Pervirella was to be Collins’ most ambitious and engrossing production up to that point. A spiritual successor to his The Perv Parlor (1995) filled to the gill with oneiric fantasy images, Victorian Age period costumes, ornately designed candy-colored full-size sets, cartoony miniatures, and model animation. It was to be the scion to everything from School For Sex (1969), Zeta One (1969) and Girl Slaves Of Morgana LeFay (1971) to Flesh Gordon (1974), Marie, the Doll (1976), StarCrash (1979) and Galaxina (1980). Following in the footsteps of Luane Peters, Judy Matheson, Kirsten Lindholm, Yutte Stensgaard, Pippa Steel, and Mary and Madeleine Collinson was 21-year-old Cheshire hottie Emily Booth, a curvaceous cutie with an aversion to clothing. As Pervirella Booth was modeled after Jean-Claude Forest’s Barbarella and the Roger Vadim adaptation from 1968 where female libido is the strongest currency, as well as Modesty Blaise. Collins’ creation had a penchant for dressing in pink just as Hanna-Barbera's Penelope Pitstop from Wacky Races (1968) and there never was a situation where Pervirella couldn’t get out of by flashing her breasts or swinging her ass. Among the many guest stars are Redemption Film muses Eileen Daly, and Rebecca Eden, as well as the controversial, BAFTA award winning Jonathan Ross (BBC’s highest paid star as of 2006) and The Word and Never Mind The Buzzcocks host Mark Lamarr. Early in the production Caroline Munro was to guest star as well, but she left after a few weeks. That Pervirella was a satirical jab at the the Royal House of Windsor is an added bonus. Before America got in on the action with Superstarlet A.D. (2000), there was Pervirella.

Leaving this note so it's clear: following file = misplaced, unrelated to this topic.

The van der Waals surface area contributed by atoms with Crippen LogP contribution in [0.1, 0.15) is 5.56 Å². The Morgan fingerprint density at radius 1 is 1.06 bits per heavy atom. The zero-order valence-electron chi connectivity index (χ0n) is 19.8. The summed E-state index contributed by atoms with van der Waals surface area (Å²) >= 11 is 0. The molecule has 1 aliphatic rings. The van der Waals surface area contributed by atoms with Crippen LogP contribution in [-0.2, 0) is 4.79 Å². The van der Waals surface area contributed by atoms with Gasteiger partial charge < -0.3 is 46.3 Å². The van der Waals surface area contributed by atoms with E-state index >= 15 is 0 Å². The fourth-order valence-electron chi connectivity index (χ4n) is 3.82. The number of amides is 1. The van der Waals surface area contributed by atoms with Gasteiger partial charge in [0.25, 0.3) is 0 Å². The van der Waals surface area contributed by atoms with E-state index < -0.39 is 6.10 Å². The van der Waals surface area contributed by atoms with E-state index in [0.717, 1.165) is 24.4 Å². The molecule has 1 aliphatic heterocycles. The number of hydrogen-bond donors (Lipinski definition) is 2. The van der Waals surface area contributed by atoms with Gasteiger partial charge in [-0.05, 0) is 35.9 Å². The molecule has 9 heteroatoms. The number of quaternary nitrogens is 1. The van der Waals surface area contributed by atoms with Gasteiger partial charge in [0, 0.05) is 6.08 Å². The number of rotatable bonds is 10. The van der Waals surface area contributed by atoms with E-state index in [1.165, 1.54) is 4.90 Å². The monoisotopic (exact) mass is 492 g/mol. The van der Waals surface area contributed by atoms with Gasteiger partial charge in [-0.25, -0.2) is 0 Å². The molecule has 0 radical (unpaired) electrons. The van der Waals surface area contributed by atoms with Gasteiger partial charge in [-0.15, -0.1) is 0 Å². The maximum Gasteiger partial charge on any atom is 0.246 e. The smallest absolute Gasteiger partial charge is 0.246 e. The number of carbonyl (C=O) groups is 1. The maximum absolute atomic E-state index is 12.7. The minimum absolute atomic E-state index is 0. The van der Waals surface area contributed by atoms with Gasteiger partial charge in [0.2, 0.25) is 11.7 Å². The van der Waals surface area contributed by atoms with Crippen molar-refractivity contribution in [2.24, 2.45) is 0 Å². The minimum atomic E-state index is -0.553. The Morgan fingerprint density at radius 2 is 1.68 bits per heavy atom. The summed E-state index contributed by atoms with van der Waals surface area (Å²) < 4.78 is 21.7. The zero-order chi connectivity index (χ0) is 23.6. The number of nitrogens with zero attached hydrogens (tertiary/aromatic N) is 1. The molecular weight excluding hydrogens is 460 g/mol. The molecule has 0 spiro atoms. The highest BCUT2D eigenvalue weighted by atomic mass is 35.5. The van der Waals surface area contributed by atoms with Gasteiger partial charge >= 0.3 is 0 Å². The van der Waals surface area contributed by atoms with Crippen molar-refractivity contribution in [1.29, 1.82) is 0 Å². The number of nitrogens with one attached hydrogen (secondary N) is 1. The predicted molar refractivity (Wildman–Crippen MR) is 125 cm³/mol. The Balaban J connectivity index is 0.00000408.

In the realm of Condon, evil Queen Victoria (Sexton Ming) has decreed that dissidents – intelligentsia, perverts, and otherwise - are to be rounded up and summarily executed. To that end the Queen orders that a wall be built around Condon establishing her long pined after “Monarchy of Terror”. In the underground dissent and discord with the establishment are rife and soon a rebel alliance is growing in the bowels of the city. The rebels call themselves The Cult of Perv and are presided over by the Demon Nanny (Rebecca Eden). For as long as she has been their ruler the Demon Nanny and her Cult of Perv have indulged themselves in the “Sins of the Depraved”. In her death throes she gives birth to a girl (Anna McMellin) who within seconds grows into a voluptuous babe that the Pervs name Pervirella (Emily Booth, as Emily Bouffante). In Pervirella the Cult see their long prophesied savior and a fellowship is soon formed. Professor Rumphole Pump (Ron Drand), Monty (Shend, as The Shend), Sexton Ming (Anthony Waghorne), and special agent Amicus Reilly (David Warbeck) are to embark on a “Crusade Of Doom” and assist Pervirella in any way they see fit. On their zany globetrotting adventure Pervirella and her fellowship are besieged by agents of the malefic Victoria and a trio of witches. If her journey wasn’t dangerous enough Pervirella has one tiny problem: within her bountiful bosom resides a sex demon and whenever she loses her magic talisman she’s overcome by raging nymphomania and an urge to tear her clothes off; both of which she finds impossible not to indulge…